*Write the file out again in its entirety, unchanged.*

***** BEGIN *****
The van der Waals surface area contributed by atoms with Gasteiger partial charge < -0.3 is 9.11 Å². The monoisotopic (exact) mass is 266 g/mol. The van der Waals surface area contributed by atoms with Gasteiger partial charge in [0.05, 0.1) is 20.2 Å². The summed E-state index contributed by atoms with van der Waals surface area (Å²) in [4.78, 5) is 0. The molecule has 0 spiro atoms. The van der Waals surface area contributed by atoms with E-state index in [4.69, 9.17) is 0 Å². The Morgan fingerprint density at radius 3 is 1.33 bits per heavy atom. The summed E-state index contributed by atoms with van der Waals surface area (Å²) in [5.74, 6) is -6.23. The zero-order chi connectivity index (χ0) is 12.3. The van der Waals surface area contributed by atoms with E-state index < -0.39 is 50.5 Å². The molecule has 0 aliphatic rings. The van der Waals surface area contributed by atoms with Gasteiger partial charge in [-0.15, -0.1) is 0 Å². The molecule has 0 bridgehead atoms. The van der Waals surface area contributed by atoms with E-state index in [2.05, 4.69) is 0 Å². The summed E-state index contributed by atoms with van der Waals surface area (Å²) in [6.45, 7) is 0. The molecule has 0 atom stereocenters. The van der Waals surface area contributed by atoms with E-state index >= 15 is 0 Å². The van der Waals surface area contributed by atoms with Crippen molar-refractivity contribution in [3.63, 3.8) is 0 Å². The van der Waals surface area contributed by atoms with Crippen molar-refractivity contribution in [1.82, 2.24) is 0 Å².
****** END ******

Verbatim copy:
The van der Waals surface area contributed by atoms with Gasteiger partial charge < -0.3 is 9.11 Å². The monoisotopic (exact) mass is 266 g/mol. The van der Waals surface area contributed by atoms with Gasteiger partial charge in [0.05, 0.1) is 20.2 Å². The summed E-state index contributed by atoms with van der Waals surface area (Å²) in [4.78, 5) is 0. The molecule has 0 spiro atoms. The van der Waals surface area contributed by atoms with E-state index in [4.69, 9.17) is 0 Å². The Morgan fingerprint density at radius 3 is 1.33 bits per heavy atom. The summed E-state index contributed by atoms with van der Waals surface area (Å²) in [5.74, 6) is -6.23. The zero-order chi connectivity index (χ0) is 12.3. The van der Waals surface area contributed by atoms with E-state index < -0.39 is 50.5 Å². The molecule has 0 aliphatic rings. The van der Waals surface area contributed by atoms with Gasteiger partial charge in [-0.15, -0.1) is 0 Å². The molecule has 0 bridgehead atoms. The van der Waals surface area contributed by atoms with E-state index in [2.05, 4.69) is 0 Å². The summed E-state index contributed by atoms with van der Waals surface area (Å²) in [6.45, 7) is 0. The molecule has 0 atom stereocenters. The van der Waals surface area contributed by atoms with E-state index >= 15 is 0 Å². The van der Waals surface area contributed by atoms with Crippen molar-refractivity contribution in [3.63, 3.8) is 0 Å². The van der Waals surface area contributed by atoms with Crippen molar-refractivity contribution in [1.82, 2.24) is 0 Å².